The western 'Stans' are made up of sparsely populated plains, where life passes slowly and adventure travellers can turn back the clock amongst nomads whose lifestyle hasn't changed for centuries. Uzbekistan in particular is a country of incredible architecture, unique cultures and a fascinating history which spans the centuries. Here you can truly take a step back in time and immerse yourself in the Uzbek culture, marvel at the modern architecture in Tashket, shop for souvenirs in ancient Samarkand and experience a country like no other.
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Uzbekistan is a pretty safe country and the political situation is stable. The country is landlocked and most of its border areas are not safe to visit. You should avoid visiting the areas bordering Afghanistan, Tajikistan, Tajik, Kyrgyz and Kyrgyzstan.
The currency used in Uzbekistan is the Uzbekistani so'm (UZS), which is subdivided into 100 tiyin.
The best time to visit Uzbekistan is during spring and autumn (April to May, and September to early November). The weather is dry and warm, and you can explore the desert without the scorching temperatures.
Wearing light, loose-fitting clothing in the summer is recommended. Shorts are not appropriate for either men or women. Women should also cover up their legs and shoulders in conservative, rural areas.
The tap water is not safe for drinking in Uzbekistan unless it has been boiled. Bottled water is available throughout the country.
Anthony has been a pleasure to work with and when he is not available, other members of the team respond in a timely manner. I have booked a total of 6 trips since December 2013 and plan to book more to fill my bucket list.
Conscientious in early communication; knowledgeable, humorous and caring tour guides; an exemplary itinerary that was well organized yet flexible; an overall extraordinary experience. I'd recommend them enthusiastically.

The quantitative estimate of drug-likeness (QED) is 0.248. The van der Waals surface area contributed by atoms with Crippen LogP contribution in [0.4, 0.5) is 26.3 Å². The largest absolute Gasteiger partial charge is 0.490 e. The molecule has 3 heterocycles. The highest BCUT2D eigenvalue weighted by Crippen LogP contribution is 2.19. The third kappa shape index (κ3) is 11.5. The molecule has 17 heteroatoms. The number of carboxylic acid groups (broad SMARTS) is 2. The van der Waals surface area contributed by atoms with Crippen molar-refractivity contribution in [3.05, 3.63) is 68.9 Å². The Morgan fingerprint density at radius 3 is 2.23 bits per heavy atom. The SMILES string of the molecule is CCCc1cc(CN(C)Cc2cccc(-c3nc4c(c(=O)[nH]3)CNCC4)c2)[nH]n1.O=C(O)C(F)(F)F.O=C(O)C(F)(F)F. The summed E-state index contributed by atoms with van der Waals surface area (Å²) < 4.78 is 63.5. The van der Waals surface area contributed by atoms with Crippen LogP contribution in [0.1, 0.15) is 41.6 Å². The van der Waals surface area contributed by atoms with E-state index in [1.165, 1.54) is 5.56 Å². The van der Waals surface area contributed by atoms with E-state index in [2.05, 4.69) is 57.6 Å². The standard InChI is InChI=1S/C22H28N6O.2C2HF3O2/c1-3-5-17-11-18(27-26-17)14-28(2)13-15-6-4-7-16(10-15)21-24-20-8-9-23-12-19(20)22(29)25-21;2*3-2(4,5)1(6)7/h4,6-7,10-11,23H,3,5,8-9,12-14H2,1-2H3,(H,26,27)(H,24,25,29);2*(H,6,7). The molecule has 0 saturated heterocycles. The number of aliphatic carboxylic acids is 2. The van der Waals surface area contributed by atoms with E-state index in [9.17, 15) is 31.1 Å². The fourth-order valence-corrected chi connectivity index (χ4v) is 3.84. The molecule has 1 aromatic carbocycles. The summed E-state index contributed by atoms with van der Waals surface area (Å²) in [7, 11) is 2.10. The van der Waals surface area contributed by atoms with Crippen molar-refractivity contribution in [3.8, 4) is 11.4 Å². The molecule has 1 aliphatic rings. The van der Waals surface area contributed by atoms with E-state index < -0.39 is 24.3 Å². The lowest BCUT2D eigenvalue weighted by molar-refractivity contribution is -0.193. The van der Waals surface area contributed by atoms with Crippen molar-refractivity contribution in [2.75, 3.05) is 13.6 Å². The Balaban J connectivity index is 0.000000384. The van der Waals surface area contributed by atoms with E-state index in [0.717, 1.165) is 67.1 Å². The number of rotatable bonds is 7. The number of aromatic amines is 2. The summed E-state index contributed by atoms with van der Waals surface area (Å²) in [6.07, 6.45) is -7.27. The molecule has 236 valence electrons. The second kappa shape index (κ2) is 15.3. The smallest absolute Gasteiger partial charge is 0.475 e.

Amazing tour. Any issues we had were addressed in a timely fashion and the resolutions were satisfactory. My only complaint is the driver picking us up was late and none of the cell numbers worked when we tried to call and figure out what to do.
This is our first travel through Encounters Travel and so far the arrangement is working very well. Our travel is not until April 2017 so I am more than hopeful all will continue to run as smoothly as it has so far.
I have dealt with Anthony Horrobin on a number of occasions and it is like talking to an old friend on the phone. Anthony is super-efficient and will always go the extra mile to create the perfect trip.
Dial Code: +998
Area: 447,400 kmÂ²
Elevation: The lowest point in Uzbekistan is Sariqarnish Kuli at ?12m (?39 ft.) below sea level | The highest point in Uzbekistan is Khazret Sultan (in Uzbek Hazrati Sulton cho?qqisi) at 4,643m (15,233 ft.)
Population: 32,364,996 (2018)
Governemnt: Republic, Presidential system, Unitary state
Language: Uzbek, Russian
Uzbekistan, officially the Republic of Uzbekistan, is the only doubly landlocked country in Central Asia and one of the only two in Eurasia or anywhere in the world. The country is bordered by five landlocked countries: Kazakhstan to the north, Kyrgyzstan to the northeast, Tajikistan to the southeast, Afghanistan to the south, and Turkmenistan to the southwest.
Consisting of 12 provinces, Uzbekistan is a sovereign state with a secular, unitary constitutional republic. In ancient times, Uzbekistan was the Iranian-speaking region of Transoxiana. The culture of the country is varied as a result of its diverse history and strategic location.
The major language spoken in Uzbekistan is Uzbek - a Turkic language written in the Latin alphabet. Russian is used as a governmental language and is the most widely taught second language. The main religion practised in the country is Islam, followed by Russian Orthodox Christianity.
The economy of Uzbekistan is in a gradual transition to the market economy. The country is a major producer and exporter of cotton. It also operates the largest open-pit gold mine in the world. With a vast supply of natural gas and
power generation facilities of the Soviet era, the country has become the largest electricity producer in Central Asia.
The climate of Uzbekistan is continental, with little precipitation expected annually. The Aral Sea is the fourth largest inland sea on Earth and plays a role in affecting the air moisture and arid land. Majority of the country's water resources are used for farming.
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